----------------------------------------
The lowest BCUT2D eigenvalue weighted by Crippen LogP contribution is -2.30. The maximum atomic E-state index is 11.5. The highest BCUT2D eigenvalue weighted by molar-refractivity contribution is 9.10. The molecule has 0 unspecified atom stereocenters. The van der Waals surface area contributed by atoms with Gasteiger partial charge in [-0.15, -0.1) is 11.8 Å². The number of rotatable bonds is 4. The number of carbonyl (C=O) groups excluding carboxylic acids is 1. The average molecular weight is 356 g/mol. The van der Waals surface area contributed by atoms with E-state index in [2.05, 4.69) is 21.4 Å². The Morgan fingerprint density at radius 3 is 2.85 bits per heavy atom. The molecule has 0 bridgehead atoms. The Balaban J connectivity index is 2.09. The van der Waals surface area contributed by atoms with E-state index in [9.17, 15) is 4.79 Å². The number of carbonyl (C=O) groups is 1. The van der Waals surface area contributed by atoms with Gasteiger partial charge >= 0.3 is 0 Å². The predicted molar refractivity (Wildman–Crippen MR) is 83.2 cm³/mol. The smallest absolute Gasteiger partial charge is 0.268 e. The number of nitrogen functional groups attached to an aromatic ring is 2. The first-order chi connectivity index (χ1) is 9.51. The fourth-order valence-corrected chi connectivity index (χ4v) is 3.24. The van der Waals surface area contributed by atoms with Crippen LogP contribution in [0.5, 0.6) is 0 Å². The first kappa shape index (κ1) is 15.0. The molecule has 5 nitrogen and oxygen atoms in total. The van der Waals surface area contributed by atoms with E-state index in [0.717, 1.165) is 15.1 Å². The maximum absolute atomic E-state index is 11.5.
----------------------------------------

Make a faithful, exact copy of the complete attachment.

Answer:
The lowest BCUT2D eigenvalue weighted by Crippen LogP contribution is -2.30. The maximum atomic E-state index is 11.5. The highest BCUT2D eigenvalue weighted by molar-refractivity contribution is 9.10. The molecule has 0 unspecified atom stereocenters. The van der Waals surface area contributed by atoms with Gasteiger partial charge in [-0.15, -0.1) is 11.8 Å². The number of rotatable bonds is 4. The number of carbonyl (C=O) groups excluding carboxylic acids is 1. The average molecular weight is 356 g/mol. The van der Waals surface area contributed by atoms with E-state index in [2.05, 4.69) is 21.4 Å². The Morgan fingerprint density at radius 3 is 2.85 bits per heavy atom. The molecule has 0 bridgehead atoms. The Balaban J connectivity index is 2.09. The van der Waals surface area contributed by atoms with E-state index in [9.17, 15) is 4.79 Å². The number of carbonyl (C=O) groups is 1. The van der Waals surface area contributed by atoms with Gasteiger partial charge >= 0.3 is 0 Å². The predicted molar refractivity (Wildman–Crippen MR) is 83.2 cm³/mol. The smallest absolute Gasteiger partial charge is 0.268 e. The number of nitrogen functional groups attached to an aromatic ring is 2. The first-order chi connectivity index (χ1) is 9.51. The fourth-order valence-corrected chi connectivity index (χ4v) is 3.24. The van der Waals surface area contributed by atoms with Crippen LogP contribution in [0.5, 0.6) is 0 Å². The first kappa shape index (κ1) is 15.0. The molecule has 5 nitrogen and oxygen atoms in total. The van der Waals surface area contributed by atoms with E-state index in [0.717, 1.165) is 15.1 Å². The maximum absolute atomic E-state index is 11.5.